This morning I announced on my website that at the end of the month Audible will releasing a novelization of Shakespeare’s Macbeth written by me and David Hewson, and performed for audio by the inestimable Alan Cumming. Macbeth, A Novel, has proved itself an exciting project for lots of reasons and in my next few posts I want to single out features of the process for discussion from the writer’s perspective.
I want to start with the question that will already be in some people’s minds: why do this at all?
Shakespeare is generally recognized to be the word smith par excellence, a master story teller, the king of character, and a bastion of both the theatre and education. Surely, wading into those particular waters is just asking for trouble?
As a Shakespeare professor, no one feels these things more than I do. I love Shakespeare’s words and am deeply suspicious of those modern English “translations” which sometimes find their way into the high school classroom. If we aren’t looking at the original language, in all its richness and complexity, what’s the point?
But that argument doesn’t apply here. Shakespeare in the classroom is about his work as he wrote it. The play itself is the point of study and students should therefore get it unmediated. Our purpose was quite different. David and I wanted to tackle Macbeth as a story, not as something to be studied, we wanted to come at it fresh, to defamiliarize the tale and its characters so that our audience would be caught up in the drama of the thing without the difficulty, archaism and attendant cultural baggage of the original.
And to be clear, we weren’t setting out to replace Shakespeare’s play. In fact, I think we’re doing something along the lines of what Shakespeare himself did most of the time, retelling a familiar story in his own voice, supplying his own special spin on the characters and events. To put it in more contemporary terms, we wanted to do what theatre directors always do, approaching the play as something from which we would make something new which had artistic cohesion and interest value in its own right. We wanted to make more than a pale reflection of the original, but also wanted to avoid throwing out the baby with the bathwater (Macbeth as CEO of Scotland Corporation, say, or as drug kingpin of the Thanes gang).
In short, we wanted to keep the frame and setting of Shakespeare’s story but adapted the specifics for our own purposes. So our version is still Medieval, but we wanted to discover the story’s characters, its world (real and quasi supernatural) for ourselves, inspired by what Shakespeare had given us, but not limited by that. We wanted to add and inflect. We wanted to dip into historical sources Shakespeare passed over, not in the pursuit of greater historical authenticity, but in pursuit of story, a story which would be—had to be—different in our telling of it because our audience was different from his and would be receiving this Macbeth in an entirely different genre.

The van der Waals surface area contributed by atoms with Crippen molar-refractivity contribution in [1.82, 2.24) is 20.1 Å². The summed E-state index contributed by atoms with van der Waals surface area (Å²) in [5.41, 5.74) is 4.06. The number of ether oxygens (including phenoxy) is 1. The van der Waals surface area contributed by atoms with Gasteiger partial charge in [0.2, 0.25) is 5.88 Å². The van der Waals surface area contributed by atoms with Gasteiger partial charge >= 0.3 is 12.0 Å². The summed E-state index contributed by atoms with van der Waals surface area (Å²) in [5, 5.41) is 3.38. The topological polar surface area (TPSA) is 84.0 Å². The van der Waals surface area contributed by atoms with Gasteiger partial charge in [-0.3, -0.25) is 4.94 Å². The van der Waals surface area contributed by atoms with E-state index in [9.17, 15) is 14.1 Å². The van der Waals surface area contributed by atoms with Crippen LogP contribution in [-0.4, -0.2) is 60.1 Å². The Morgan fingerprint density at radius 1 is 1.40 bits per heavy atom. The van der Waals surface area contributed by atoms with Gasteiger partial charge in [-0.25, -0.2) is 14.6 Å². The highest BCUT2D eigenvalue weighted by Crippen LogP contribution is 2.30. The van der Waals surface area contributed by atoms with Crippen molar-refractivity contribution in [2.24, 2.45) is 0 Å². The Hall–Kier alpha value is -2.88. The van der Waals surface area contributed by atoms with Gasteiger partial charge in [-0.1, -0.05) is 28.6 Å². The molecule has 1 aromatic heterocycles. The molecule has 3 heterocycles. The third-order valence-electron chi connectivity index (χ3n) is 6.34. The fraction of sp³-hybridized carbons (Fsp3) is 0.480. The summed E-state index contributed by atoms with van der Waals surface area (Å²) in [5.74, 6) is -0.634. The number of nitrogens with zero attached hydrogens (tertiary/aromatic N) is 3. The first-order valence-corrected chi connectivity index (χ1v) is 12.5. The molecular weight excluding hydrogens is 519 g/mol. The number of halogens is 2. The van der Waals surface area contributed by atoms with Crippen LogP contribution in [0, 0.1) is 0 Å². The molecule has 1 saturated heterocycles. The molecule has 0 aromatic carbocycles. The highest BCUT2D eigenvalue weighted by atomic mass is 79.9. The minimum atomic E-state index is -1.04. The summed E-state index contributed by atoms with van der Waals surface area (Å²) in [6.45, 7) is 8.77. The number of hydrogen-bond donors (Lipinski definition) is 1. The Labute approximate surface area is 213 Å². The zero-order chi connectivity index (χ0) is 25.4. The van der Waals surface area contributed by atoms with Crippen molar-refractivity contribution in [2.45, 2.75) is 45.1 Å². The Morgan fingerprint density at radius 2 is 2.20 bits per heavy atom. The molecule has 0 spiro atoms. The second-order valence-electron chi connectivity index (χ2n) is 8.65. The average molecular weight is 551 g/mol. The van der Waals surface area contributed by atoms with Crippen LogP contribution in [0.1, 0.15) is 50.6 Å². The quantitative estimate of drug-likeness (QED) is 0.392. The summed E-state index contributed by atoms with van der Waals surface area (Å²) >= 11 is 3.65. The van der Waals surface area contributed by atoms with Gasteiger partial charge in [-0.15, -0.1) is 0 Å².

Plays, after all, are all dialogue. You may get the odd stage direction or location note (though both of these are generally editorial in Shakespeare), but practically all the information on the page comes through speech. We don’t see the landscape or the battles which traverse it except in the occasional word picture, and we don’t see inside the character’s heads. One of the assets of Shakespeare, part of what makes his work so flexible, so prone to evolve, is that we have no authorial voice insisting what things mean, what characters are thinking. Even soliloquy is speech, and therefore less than entirely trustworthy.
So part of what we had to do was rethink the form of the story and tap into what the novel permits which a play is less suited to. In short, we wanted to take a story known the world over and make it new in part by embracing our form—the novel—over his—the play. Consider, for instance, the simple matter of page count. Plays are short, and Macbeth is shorter than most—less than 20,000 words! A novel is likely to be four or five times that, which suggests a considerably broader canvas. Yes, our version of Shakespeare’s scenes would be longer because we would need to supply more than simply what people said, but plodding through the play scene by scene wasn’t going to work. Our story needed to be larger.
To give an example, the play begins with two short scenes, neither of which involve the title character or his wife. One is a glimpse of the witches which establishes them as a presence, the other is the account of a battle in which Macbeth did noble service for King and country. The first scene is cryptic, unsettling, the second is talky, expository. Both rely on capable performers on stage to be effective, and neither would work in a novel without significant rethinking.
So we show the battle. We get to watch it as it happens, and apart from the thrill of the thing, we get to establish the world in which Macbeth lives, a world which is violent and deeply political and defiantly male, a world of loyalty and camaraderie, suspicion and ambition, valor and cowardice, all revealed in the din and heat of combat.
Our first scene was similarly used to establish not just the world of the witches, but also that which no play can clearly give but which we knew would be crucial to our telling of the story: landscape. Shakespeare’s Scotland is vague, and though the play is dotted with place names pulled from historical sources, the play has precious little which feels truly Scottish about it. The play is about people and kingship. We wanted to root those things in place, to make the crown not simply an abstract of power, but something emblematic of the land itself. Next time, I’m inviting David Hewson, my co-author, who has a particular gift for writing location, to speak to this subject more directly. I think you’ll find his insights fascinating.